22 Things for 22 Years

I am approaching the 22 club, and as of November 24, I will be there. I have to admit, 21 was more anticipated, as well as I could actually see people and go places, but this year has taught me a lot of lessons. I am not above blaming personal things on 2020, but if it’s large and overarching like systematic racism or a deadly virus, it’s not the year, that’s always been here. Blaming 2020 for your problems only works if these problems are somewhat petty, and boy, I am petty.


So, without further ado, here are 22 statements and things I learned this year, COVID included.

  1. 1. Coming from a solely mechanical pencil user since 2010, pens can be okay

    I got my first set of 0.9 mm mechanical pencils in 2010, and I have used those almost exclusively ever since. There is something so smooth about the graphite, I don’t know, I became addicted to it, trying different brands and styles until I eventually found my favorite, regardless of the fact that using them made me look literally like I was still 2010.


    I have been wanting to make the switch to pens for a while, simply for the fact that they look more professional and show permanence, but none of them had the same smooth feel of my pencils. About a month ago, I found the perfect gel pen (Sharpie S Gel 1.0 in case anyone was curious), and just like that, I am now a pen user. Please be gentle with me, I am new.

  2. 2. Do not bother loving what does not love you

    I spent some time this year chasing what did not want me back and you know? It’s not worth it. You start to question yourself, who you are and why anyone would want you. You shouldn’t have to beg someone to spend time with you, the right people will never want to leave.

  3. 3. LA at home was still useful

    driving in red convertible with Hollywood sign in the distance

    For those who do not know, I am supposed to be in LA right now, soaking up the smog and earthquakes while commuting to my internship. We all can guess how that is going right now. The good news is that I am still in my internship, and good lord, I love it. I am interning at a film production company, and the amount I have learned in these past few months is astonishing. I used to want to be a novelist, but now I am taking a turn for entertainment, and seeing where that takes me. Going with the flow is hard for me, but hey, the more career options the better.

  4. 4. The bad sides of EDS can be so bad that the good ones do not exist

    At the end of 2019, I was officially diagnosed with Ehlers Danlos syndrome (EDS), specifically hypermobile EDS (hEDS). This means that I have unstable joints, fragile skin and widespread body pain, among other things. At it’s best, I am extremely flexible without having to stretch at all… pretty good for an ice skater. Unfortunately, it is working against me right now. My joints are getting more unstable and more joints are being affected than ever before. I am not flexible at all, in fact, at times, it is hard to move. 2020 has been scary for personal reasons, this one won’t be getting any better. It is up to me to learn to manage it, life is about living with the uncomfortable.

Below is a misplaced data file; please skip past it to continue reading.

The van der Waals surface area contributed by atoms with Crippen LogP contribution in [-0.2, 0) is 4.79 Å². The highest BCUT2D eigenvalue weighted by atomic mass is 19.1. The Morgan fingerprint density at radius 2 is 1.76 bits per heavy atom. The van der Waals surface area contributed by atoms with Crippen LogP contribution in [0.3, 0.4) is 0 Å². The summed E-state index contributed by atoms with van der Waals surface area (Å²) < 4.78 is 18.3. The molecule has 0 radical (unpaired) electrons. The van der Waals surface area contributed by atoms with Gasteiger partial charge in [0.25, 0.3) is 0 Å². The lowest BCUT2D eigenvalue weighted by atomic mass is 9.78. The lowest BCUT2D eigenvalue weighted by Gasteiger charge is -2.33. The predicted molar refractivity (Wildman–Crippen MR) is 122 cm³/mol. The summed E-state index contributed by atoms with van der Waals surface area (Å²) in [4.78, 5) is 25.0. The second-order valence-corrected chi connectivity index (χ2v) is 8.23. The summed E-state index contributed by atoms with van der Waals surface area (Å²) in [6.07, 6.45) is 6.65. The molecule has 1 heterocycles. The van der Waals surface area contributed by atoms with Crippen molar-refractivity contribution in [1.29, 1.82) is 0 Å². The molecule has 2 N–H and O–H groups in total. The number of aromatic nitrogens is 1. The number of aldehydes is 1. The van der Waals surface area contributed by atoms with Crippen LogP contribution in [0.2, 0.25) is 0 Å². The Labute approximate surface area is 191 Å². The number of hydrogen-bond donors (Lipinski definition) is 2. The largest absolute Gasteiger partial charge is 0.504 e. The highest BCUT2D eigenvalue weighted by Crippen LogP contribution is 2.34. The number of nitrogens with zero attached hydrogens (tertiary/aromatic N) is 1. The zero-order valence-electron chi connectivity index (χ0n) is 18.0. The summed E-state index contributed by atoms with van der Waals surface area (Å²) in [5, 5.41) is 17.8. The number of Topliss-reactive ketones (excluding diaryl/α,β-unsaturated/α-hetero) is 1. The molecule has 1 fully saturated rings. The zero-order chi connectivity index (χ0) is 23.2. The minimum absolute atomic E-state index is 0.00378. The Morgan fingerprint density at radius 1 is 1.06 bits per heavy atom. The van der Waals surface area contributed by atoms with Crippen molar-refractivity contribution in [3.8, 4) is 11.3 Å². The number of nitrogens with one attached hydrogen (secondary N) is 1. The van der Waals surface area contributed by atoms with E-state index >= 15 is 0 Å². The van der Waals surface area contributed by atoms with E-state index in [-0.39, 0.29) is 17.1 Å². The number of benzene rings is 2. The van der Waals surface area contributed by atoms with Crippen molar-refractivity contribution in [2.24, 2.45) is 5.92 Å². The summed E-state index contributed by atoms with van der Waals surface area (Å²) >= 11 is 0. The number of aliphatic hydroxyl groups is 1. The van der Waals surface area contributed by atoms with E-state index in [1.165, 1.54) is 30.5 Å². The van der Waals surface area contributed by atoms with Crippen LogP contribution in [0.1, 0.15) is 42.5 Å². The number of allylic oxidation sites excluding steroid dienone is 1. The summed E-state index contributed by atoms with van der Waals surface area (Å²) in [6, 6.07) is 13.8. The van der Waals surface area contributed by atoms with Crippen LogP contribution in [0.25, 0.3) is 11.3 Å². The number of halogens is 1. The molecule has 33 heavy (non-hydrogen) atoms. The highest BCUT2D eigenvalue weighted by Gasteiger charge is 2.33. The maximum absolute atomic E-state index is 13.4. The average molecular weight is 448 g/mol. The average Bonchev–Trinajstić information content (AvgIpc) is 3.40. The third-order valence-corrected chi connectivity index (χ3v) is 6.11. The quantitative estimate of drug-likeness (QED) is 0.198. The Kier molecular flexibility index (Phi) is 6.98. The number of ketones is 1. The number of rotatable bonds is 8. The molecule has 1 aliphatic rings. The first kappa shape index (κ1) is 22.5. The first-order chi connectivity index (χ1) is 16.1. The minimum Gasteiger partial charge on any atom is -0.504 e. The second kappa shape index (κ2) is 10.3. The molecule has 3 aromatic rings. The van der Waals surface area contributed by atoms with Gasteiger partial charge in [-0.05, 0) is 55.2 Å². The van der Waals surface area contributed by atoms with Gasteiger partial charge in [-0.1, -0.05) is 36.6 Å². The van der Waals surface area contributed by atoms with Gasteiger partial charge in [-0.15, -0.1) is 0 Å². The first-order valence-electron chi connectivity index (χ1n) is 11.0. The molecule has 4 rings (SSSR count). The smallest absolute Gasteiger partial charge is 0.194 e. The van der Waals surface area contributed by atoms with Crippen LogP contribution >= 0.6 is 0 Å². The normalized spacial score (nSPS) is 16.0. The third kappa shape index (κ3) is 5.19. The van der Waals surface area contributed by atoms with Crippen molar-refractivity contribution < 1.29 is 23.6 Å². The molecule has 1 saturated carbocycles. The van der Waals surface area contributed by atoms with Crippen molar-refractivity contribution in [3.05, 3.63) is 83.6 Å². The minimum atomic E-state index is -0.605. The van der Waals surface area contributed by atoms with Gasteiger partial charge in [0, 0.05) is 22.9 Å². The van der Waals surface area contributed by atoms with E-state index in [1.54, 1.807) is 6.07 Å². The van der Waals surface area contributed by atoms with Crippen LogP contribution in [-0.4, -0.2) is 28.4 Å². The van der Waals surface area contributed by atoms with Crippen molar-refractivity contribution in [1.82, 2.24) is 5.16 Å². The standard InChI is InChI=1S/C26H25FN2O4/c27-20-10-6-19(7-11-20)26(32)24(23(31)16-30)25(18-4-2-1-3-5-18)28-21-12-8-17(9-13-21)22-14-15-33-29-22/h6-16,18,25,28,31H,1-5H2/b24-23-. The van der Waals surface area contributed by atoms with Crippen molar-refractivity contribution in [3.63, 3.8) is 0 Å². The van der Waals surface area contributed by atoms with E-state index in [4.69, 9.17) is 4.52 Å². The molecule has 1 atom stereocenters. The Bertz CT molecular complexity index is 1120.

5. 5. Friends are a lifeline, but they take work

    I am forever indebted to my friends, most of whom have been made recently in 2019 and 2020. I literally went into my classes and picked someone in a class to make my friend. I went into Boston recently to see them and it is magical what can happen from a (respectful) Instagram DM. Reach out to people you think are nice, they probably are.

  6. 6. Beaches are underrated, no matter what time of year

    woman sitting on blanket located on shoreline

    I was never a beach person. Now I go almost every weekend. There is something gorgeous about a misty beach in the cold and the water rushing to the sand, and it is just as gorgeous as the beach in summer. Also, the seagulls are still there and I love them.

  7. 7. Boston has been missed

    I was a weirdo when I went to school and I used to vehemently tell people I hated Boston. I was literally at a school in Boston walking around Boston, telling people I hated it? What was wrong with me? I have no idea. It took me literally until junior year to love Boston and fall in love with the streets and gardens. I got kicked out because of COVID, and now my brain tells me I miss it? That’s not fair, but I guess it’s karma.

  8. 8. I enjoy hiking?

    I have based much of my personality on being from New Hampshire and refusing to hike. At a certain point, I realized that hating hiking was taking up space that could be used for hating other things and people, and I hiked all summer and into the fall. I am a hiker now, watch me run up a mountain, very cool.

  9. 9. Soon I will no longer be a student


    It is crazy to think about how for the first time in 18 years I will no longer be a student. I cannot even wrap my head around this thought. I know I am supposed to find a job, my place in the world, but I could honestly repeat first grade and be alright with it.It is crazy to think about how for the first time in 18 years I will no longer be a student. I cannot even wrap my head around this thought. I know I am supposed to find a job, my place in the world, but I could honestly repeat first grade and be alright with it.

  10. 10. Dating is hard, loving yourself is a big part of it